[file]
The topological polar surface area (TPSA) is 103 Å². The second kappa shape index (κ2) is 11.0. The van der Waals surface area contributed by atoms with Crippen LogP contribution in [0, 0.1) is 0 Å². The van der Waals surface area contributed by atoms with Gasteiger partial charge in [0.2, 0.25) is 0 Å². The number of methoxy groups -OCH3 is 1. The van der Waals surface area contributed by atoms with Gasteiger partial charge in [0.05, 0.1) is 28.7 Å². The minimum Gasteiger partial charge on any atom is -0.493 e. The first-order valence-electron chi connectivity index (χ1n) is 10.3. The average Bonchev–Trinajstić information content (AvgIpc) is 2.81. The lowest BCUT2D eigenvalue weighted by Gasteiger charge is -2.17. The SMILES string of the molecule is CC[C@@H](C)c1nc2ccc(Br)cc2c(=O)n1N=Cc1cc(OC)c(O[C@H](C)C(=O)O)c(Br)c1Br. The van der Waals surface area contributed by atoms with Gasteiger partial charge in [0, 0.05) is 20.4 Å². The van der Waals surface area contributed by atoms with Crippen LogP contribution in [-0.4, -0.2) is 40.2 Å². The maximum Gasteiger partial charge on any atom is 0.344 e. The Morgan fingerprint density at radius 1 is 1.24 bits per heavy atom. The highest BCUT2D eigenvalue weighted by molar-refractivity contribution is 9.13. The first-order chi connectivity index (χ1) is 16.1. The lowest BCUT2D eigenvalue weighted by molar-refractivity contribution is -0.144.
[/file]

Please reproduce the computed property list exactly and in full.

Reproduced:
The topological polar surface area (TPSA) is 103 Å². The second kappa shape index (κ2) is 11.0. The van der Waals surface area contributed by atoms with Crippen LogP contribution in [0, 0.1) is 0 Å². The van der Waals surface area contributed by atoms with Gasteiger partial charge in [0.2, 0.25) is 0 Å². The number of methoxy groups -OCH3 is 1. The van der Waals surface area contributed by atoms with Gasteiger partial charge in [0.05, 0.1) is 28.7 Å². The minimum Gasteiger partial charge on any atom is -0.493 e. The first-order valence-electron chi connectivity index (χ1n) is 10.3. The average Bonchev–Trinajstić information content (AvgIpc) is 2.81. The lowest BCUT2D eigenvalue weighted by Gasteiger charge is -2.17. The SMILES string of the molecule is CC[C@@H](C)c1nc2ccc(Br)cc2c(=O)n1N=Cc1cc(OC)c(O[C@H](C)C(=O)O)c(Br)c1Br. The van der Waals surface area contributed by atoms with Gasteiger partial charge in [0, 0.05) is 20.4 Å². The van der Waals surface area contributed by atoms with Crippen LogP contribution in [-0.4, -0.2) is 40.2 Å². The maximum Gasteiger partial charge on any atom is 0.344 e. The Morgan fingerprint density at radius 1 is 1.24 bits per heavy atom. The highest BCUT2D eigenvalue weighted by molar-refractivity contribution is 9.13. The first-order chi connectivity index (χ1) is 16.1. The lowest BCUT2D eigenvalue weighted by molar-refractivity contribution is -0.144.